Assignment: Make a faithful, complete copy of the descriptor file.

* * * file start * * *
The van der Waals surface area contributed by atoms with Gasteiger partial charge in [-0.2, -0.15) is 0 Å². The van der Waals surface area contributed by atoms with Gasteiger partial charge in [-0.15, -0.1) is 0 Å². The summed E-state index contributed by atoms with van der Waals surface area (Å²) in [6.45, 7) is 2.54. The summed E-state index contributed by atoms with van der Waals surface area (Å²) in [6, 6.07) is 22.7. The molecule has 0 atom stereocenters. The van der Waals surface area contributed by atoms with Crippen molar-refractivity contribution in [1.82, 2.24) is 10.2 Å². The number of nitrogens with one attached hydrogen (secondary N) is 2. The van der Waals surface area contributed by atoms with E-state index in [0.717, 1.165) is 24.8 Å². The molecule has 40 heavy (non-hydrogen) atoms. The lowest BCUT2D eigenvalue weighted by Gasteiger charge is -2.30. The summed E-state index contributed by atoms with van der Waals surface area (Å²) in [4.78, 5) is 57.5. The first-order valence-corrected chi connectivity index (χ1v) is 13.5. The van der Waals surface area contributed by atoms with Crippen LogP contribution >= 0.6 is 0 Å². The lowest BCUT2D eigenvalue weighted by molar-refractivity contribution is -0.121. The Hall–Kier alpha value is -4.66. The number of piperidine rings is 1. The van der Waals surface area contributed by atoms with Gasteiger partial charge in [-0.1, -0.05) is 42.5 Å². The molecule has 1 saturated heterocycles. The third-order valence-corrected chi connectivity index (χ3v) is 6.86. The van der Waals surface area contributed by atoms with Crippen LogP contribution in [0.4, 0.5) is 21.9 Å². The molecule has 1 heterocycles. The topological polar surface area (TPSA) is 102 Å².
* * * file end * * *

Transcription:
The van der Waals surface area contributed by atoms with Gasteiger partial charge in [-0.2, -0.15) is 0 Å². The van der Waals surface area contributed by atoms with Gasteiger partial charge in [-0.15, -0.1) is 0 Å². The summed E-state index contributed by atoms with van der Waals surface area (Å²) in [6.45, 7) is 2.54. The summed E-state index contributed by atoms with van der Waals surface area (Å²) in [6, 6.07) is 22.7. The molecule has 0 atom stereocenters. The van der Waals surface area contributed by atoms with Crippen molar-refractivity contribution in [1.82, 2.24) is 10.2 Å². The number of nitrogens with one attached hydrogen (secondary N) is 2. The van der Waals surface area contributed by atoms with E-state index in [0.717, 1.165) is 24.8 Å². The molecule has 40 heavy (non-hydrogen) atoms. The lowest BCUT2D eigenvalue weighted by Gasteiger charge is -2.30. The summed E-state index contributed by atoms with van der Waals surface area (Å²) in [4.78, 5) is 57.5. The first-order valence-corrected chi connectivity index (χ1v) is 13.5. The van der Waals surface area contributed by atoms with Crippen LogP contribution >= 0.6 is 0 Å². The lowest BCUT2D eigenvalue weighted by molar-refractivity contribution is -0.121. The Hall–Kier alpha value is -4.66. The number of piperidine rings is 1. The van der Waals surface area contributed by atoms with Gasteiger partial charge in [-0.1, -0.05) is 42.5 Å². The molecule has 1 saturated heterocycles. The third-order valence-corrected chi connectivity index (χ3v) is 6.86. The van der Waals surface area contributed by atoms with Crippen LogP contribution in [0.4, 0.5) is 21.9 Å². The molecule has 1 heterocycles. The topological polar surface area (TPSA) is 102 Å².